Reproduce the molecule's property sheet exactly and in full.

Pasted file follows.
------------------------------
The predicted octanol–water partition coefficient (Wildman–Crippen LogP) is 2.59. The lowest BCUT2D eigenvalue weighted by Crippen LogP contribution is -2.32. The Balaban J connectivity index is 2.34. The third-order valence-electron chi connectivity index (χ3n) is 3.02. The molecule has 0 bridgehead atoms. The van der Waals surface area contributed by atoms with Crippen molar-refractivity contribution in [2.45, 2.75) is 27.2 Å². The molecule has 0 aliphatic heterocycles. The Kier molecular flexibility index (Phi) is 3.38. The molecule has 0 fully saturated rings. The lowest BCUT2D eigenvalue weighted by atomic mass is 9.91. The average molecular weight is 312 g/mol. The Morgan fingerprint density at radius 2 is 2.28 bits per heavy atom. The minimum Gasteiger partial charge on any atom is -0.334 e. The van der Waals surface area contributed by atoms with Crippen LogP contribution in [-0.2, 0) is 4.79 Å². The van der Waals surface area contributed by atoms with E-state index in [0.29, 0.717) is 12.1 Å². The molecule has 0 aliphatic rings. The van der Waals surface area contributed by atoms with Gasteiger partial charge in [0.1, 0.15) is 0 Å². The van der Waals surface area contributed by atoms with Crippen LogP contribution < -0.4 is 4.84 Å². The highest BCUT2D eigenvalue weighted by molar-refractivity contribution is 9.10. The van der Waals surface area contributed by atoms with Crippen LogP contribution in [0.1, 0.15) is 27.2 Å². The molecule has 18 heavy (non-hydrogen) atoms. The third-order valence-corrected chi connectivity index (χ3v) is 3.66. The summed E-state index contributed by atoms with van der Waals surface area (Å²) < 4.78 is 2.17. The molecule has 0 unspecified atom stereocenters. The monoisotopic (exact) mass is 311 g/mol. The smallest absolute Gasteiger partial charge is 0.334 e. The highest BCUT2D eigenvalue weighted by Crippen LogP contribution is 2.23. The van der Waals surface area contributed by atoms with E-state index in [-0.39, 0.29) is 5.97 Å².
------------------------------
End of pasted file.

The predicted octanol–water partition coefficient (Wildman–Crippen LogP) is 2.59. The lowest BCUT2D eigenvalue weighted by Crippen LogP contribution is -2.32. The Balaban J connectivity index is 2.34. The third-order valence-electron chi connectivity index (χ3n) is 3.02. The molecule has 0 bridgehead atoms. The van der Waals surface area contributed by atoms with Crippen molar-refractivity contribution in [2.45, 2.75) is 27.2 Å². The molecule has 0 aliphatic heterocycles. The Kier molecular flexibility index (Phi) is 3.38. The molecule has 0 fully saturated rings. The lowest BCUT2D eigenvalue weighted by atomic mass is 9.91. The average molecular weight is 312 g/mol. The Morgan fingerprint density at radius 2 is 2.28 bits per heavy atom. The minimum Gasteiger partial charge on any atom is -0.334 e. The van der Waals surface area contributed by atoms with Crippen LogP contribution in [-0.2, 0) is 4.79 Å². The van der Waals surface area contributed by atoms with E-state index in [0.29, 0.717) is 12.1 Å². The molecule has 0 aliphatic rings. The van der Waals surface area contributed by atoms with Gasteiger partial charge in [0.1, 0.15) is 0 Å². The van der Waals surface area contributed by atoms with Crippen LogP contribution < -0.4 is 4.84 Å². The highest BCUT2D eigenvalue weighted by molar-refractivity contribution is 9.10. The van der Waals surface area contributed by atoms with Crippen LogP contribution in [0.1, 0.15) is 27.2 Å². The molecule has 18 heavy (non-hydrogen) atoms. The third-order valence-corrected chi connectivity index (χ3v) is 3.66. The summed E-state index contributed by atoms with van der Waals surface area (Å²) < 4.78 is 2.17. The molecule has 0 unspecified atom stereocenters. The monoisotopic (exact) mass is 311 g/mol. The smallest absolute Gasteiger partial charge is 0.334 e. The highest BCUT2D eigenvalue weighted by Crippen LogP contribution is 2.23. The van der Waals surface area contributed by atoms with E-state index in [-0.39, 0.29) is 5.97 Å².